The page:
Restructuring the English Working Class for Global Competitiveness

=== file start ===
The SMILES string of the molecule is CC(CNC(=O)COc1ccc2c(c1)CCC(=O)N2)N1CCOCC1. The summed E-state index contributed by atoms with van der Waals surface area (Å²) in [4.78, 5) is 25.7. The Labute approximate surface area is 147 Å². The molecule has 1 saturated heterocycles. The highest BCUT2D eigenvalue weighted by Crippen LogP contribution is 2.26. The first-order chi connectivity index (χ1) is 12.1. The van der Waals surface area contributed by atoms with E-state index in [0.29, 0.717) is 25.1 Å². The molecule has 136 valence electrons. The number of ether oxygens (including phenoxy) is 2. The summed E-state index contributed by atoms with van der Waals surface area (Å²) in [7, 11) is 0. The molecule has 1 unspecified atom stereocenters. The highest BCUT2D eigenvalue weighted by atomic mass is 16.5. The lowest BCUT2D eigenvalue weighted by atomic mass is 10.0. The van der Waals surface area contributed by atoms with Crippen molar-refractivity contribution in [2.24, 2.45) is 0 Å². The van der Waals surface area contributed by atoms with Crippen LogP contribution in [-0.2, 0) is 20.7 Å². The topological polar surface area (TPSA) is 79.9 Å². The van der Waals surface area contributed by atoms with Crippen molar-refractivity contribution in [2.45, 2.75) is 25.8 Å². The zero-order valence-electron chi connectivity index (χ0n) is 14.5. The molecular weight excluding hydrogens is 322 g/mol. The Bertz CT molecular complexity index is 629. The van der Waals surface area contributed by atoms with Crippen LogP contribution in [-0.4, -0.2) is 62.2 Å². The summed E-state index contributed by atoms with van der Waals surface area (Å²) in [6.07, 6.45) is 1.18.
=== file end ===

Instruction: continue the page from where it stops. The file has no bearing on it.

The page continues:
This paper considers the latest developments in an ongoing attempt to restructure the English working class. It divides this project into two distinct phases. The first is associated with destructive policies to undermine the political, social and institutional structures of the working class embedded in the post- War social democratic and compromise. The paper then goes on to show how New Labour initially sought to rebuild the working class in the image of global competitiveness, at the outset of the second phase to restructure the English working class. The paper argues that the present moment in policy development represents a watershed in this second-phase. The aim now is to contain and overcome some of the contradictions thrown up by New Labour’s early policies and to raise the raise the workforce in terms of its position in the Global Division of Labour. To do so, there is a need to move up those sections of the working class currently working in, and competing for, low-value and low paid ‘entry-level’ work, in order to create space for largely inactive elements of the latent workforce to move into. The project is pre-figured by a wholesale acceptance of the politics of global competitiveness. The discussion is undertaken via an analysis of three key sets of policy documents associated with the Harker Review of Child Poverty, the Leitch Review of Skills and the Freud Review of Welfare.
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